The Ponce de Leon Dilemma

judy-woodruffI love Judy Woodruff, co-anchor of the PBS Newshour. She’s my idol. Most nights I don’t get home in time to watch the news at six o’clock, but when I do, Judy’s my go-to girl. Not only is she smart and asks intelligent, challenging questions, but she also looks great! With her terrific coif, super threads (no fear of sleeveless shirts for Judy) and probing intellect, she’s the total package- stunning, sheik, smart – and, 67 years old. In an industry that idolizes youth and beauty (is there a local Fox anchor who is over 35?), Woodruff outperforms them all.

Choosing Experience or Youth

Most people would agree that the US has a very youth-oriented culture. This is contrary to Asian cultures, which place a greater value on age and longevity, equating both with wisdom. The creeping bias towards remaining youthful has propelled the growth of entire industries whose sole purpose is to keep us young (think plastic surgery, Botox injections, Zumba classes and why yes, Viagra!).

I see this bias towards youth every day in companies who are hiring. I believe many managers are cutting themselves off from a whole segment of the labor market and incredible talent while searching for the “fountain of youth” for their companies.

I think it’s ironic that these same managers, who are taking every opportunity to maintain their own “fountain of youth” by keeping themselves in great physical and mental shape, wouldn’t hire someone their own age!

So, if you’re eliminating candidates simply on the basis of age, you are not only missing out on some great talent but you’re probably letting your competition scoop them up instead. Don’t miss an opportunity to find the ideal candidate simply because you’ve got a bias that in reality has little merit.

Expand the Talent Pool

If you want to expand your potential pool of candidates while ensuring that an older person has what it takes, here are three indicators to watch for when interviewing:

Energy Level – Instead of trying to ascertain the candidate’s age based on previous employment dates, get a fix on his/her energy level. You can initially determine this by demeanor. Is he enthusiastic in voice and style? Does she have a brisk walk and a good, firm handshake? Does he reveal information that indicates a high energy level, such as lots of travel for work or pleasure, plenty of community or volunteer work, or a physically demanding hobby such as running, hiking or biking?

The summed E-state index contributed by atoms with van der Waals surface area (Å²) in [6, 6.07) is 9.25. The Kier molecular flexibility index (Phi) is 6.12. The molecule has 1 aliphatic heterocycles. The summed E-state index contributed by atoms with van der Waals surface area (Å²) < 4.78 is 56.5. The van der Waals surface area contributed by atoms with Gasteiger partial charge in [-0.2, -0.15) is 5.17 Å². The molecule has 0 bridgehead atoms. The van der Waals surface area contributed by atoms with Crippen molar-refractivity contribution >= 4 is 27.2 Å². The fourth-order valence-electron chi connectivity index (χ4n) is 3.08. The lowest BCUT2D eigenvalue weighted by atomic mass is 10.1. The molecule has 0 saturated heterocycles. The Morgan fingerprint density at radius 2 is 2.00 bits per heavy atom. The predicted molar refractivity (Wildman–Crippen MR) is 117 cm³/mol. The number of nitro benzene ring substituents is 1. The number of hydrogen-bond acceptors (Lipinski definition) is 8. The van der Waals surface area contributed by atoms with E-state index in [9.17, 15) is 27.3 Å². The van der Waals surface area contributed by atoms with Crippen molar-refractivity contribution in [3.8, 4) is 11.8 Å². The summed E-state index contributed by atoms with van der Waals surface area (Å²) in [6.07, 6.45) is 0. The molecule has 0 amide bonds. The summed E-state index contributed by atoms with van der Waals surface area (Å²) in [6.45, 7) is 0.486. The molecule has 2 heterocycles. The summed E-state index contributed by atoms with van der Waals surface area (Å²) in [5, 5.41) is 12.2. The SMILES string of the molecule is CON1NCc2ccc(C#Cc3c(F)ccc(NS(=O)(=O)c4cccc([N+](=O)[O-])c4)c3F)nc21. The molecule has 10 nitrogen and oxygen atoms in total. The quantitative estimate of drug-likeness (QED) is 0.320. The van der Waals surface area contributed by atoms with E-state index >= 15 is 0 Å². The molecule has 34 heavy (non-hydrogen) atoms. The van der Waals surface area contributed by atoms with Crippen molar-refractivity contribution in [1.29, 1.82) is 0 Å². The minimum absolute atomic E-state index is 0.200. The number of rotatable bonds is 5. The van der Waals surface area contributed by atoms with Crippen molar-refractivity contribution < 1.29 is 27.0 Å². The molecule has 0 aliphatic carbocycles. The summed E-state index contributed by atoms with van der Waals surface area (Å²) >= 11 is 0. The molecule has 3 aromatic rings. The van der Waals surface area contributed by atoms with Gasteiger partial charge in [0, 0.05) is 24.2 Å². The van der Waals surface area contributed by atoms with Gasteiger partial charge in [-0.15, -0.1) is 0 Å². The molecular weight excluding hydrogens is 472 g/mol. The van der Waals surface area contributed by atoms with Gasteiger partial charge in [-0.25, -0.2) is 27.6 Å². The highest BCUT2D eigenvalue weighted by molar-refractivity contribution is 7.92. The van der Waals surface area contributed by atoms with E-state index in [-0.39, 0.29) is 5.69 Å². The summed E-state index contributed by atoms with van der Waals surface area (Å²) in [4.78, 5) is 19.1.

Coasting or Charging – Determining where candidates are in their careers is an important step, regardless of age. I’ve interviewed candidates in their late 30’s who I believed were just coasting in their careers. They were not energetic or enthusiastic; they were just putting in the hours until TGIF time.

On the other hand, I’ve interviewed people in their sixties who were still actively engaged in their careers, carrying a full workload, doing international travel, and pursuing hobbies and sports. They were still charging and looking forward to the next ten years. To determine the coasting/charging ratio, ask for very recent accomplishments. If a candidate focuses on accomplishments that are older than a few years back, you may have a “coaster” no matter what their age.

Technologically “With It” – There’s no doubt that technology has made a tremendous impact on all our lives, both personally and professionally. Employees are expected to be up to speed technologically (think BYOD) and, for better or worse, be available 24/7. Again, don’t make assumptions that older candidates won’t be current in their technologies and younger ones will. I’ve interviewed 30-year-olds who don’t have a LinkedIn profile (mistake!) and I’ve met older employees who are on Twitter, Facebook and LinkedIn. And, they’re texting, as well! I like to ask candidates if I can text to their mobile phones to reach them. If it’s not on their resume, I ask what software programs they use in their work and personal life.

The other night I watched Judy Woodruff interview former Supreme Court Justice John Paul Stevens, who retired from the Court at 91. At 94, he has just published a new book about changing the Constitution. I was truly inspired by both of them. It was so refreshing! They’re not getting any younger (are any of us?), yet they’re doing their thing – writing, researching, interviewing, thinking – PERFORMING! You really wouldn’t want to cut yourself off from all that, would you??

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